It was during this time that early marriages became the norm. Wall discusses the horrors of traveling across state lines and being forced to marry her first cousin. Dretzin intercuts Wall’s interview with Musser, as Musser describes how difficult it was to consider leaving the FLDS, which very few people ever do. They knew that leaving would cause their family to shun them, and they were taught that leaving would “seal you to damnation.”

It wasn’t until Warren began building his resort in Texas that his world came crashing down. Journalists began to investigate Warren and his movements, as Warren moved from early marriages, which he performed, to outright child abdications. Wall, who had escaped from the church by then, decided to work with prosecutors to bring charges against Warren, and in 2006 he was added to the FBI’s most wanted list.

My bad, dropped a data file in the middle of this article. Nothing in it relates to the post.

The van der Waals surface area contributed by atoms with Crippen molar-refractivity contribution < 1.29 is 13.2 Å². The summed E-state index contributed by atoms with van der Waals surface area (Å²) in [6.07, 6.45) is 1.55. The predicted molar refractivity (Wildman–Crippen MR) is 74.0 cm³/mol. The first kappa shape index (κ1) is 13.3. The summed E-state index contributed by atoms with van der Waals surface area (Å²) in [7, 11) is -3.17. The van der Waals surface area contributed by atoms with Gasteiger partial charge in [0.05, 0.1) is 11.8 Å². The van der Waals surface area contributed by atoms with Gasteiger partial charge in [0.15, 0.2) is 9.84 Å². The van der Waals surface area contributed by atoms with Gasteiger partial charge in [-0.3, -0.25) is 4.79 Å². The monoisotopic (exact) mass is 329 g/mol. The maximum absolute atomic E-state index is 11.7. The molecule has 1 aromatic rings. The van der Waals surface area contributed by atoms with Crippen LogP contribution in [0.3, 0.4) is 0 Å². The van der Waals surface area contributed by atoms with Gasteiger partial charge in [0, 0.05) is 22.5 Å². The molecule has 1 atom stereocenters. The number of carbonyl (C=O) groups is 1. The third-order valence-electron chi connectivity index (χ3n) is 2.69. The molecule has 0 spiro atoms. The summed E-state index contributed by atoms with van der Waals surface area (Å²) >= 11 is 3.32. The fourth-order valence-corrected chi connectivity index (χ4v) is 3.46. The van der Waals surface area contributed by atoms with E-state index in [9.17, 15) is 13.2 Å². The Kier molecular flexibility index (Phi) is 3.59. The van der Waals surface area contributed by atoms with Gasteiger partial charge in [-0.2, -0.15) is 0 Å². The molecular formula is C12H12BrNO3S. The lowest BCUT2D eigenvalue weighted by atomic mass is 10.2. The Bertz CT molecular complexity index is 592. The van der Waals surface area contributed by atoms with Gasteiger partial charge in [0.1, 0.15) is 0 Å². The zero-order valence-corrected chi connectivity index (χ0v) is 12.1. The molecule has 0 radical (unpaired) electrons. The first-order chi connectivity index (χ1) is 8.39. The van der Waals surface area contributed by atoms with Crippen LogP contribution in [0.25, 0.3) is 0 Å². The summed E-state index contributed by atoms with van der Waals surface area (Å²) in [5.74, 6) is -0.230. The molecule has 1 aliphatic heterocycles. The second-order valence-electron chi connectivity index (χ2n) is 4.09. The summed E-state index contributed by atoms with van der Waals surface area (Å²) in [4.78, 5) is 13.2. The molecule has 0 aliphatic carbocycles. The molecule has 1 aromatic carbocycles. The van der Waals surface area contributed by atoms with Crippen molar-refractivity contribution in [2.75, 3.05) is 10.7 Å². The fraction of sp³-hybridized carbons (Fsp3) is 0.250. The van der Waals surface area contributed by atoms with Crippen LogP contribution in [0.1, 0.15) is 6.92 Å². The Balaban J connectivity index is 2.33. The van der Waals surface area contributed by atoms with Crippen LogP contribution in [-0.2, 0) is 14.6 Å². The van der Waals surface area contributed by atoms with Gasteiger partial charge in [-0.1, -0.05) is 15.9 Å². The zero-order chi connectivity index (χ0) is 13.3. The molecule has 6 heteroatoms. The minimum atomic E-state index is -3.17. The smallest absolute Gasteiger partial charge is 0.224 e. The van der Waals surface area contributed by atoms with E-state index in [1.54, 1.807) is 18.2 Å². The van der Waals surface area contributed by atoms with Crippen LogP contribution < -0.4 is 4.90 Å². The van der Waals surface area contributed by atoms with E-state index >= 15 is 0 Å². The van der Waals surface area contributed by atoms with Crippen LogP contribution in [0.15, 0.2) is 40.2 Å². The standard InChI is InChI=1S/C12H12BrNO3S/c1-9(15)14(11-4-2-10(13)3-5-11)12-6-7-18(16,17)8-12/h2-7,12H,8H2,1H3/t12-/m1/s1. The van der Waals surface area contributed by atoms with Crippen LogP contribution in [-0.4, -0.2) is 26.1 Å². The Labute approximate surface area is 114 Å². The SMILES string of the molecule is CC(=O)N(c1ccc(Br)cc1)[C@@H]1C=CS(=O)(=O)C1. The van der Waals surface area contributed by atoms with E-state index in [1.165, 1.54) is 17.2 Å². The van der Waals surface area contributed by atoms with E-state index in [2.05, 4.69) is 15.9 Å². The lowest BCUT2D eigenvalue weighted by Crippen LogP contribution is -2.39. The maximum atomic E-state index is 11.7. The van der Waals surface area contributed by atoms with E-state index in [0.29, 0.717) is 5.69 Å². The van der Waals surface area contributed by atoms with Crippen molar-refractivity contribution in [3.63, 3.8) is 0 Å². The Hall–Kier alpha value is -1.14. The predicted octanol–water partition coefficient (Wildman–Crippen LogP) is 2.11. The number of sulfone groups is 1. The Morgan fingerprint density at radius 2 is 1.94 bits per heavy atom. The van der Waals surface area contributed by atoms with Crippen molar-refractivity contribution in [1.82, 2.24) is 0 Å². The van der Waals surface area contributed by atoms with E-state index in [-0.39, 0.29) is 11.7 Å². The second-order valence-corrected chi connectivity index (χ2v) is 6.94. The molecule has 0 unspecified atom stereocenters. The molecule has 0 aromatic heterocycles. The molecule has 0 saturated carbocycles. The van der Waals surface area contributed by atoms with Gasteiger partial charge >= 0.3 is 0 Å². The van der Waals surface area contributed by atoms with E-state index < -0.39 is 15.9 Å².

Most people remember Warren’s arrest in 2006 and the traumatic trial that followed, but like any good crime documentary, Be Gentle: Pray and Obey not afraid of the raw and honest truth. The moving testimonies of survivors give the audience a real insight into how the FLDS brainwashed an entire community. Be Gentle: Pray and Obey shows audiences just how dangerous despicable fundamentalism can become, how difficult it was for these survivors to escape from their prison, and the strength it took to defy the odds to lock up a monster. Be Gentle: Pray and Obey is streaming on netflix.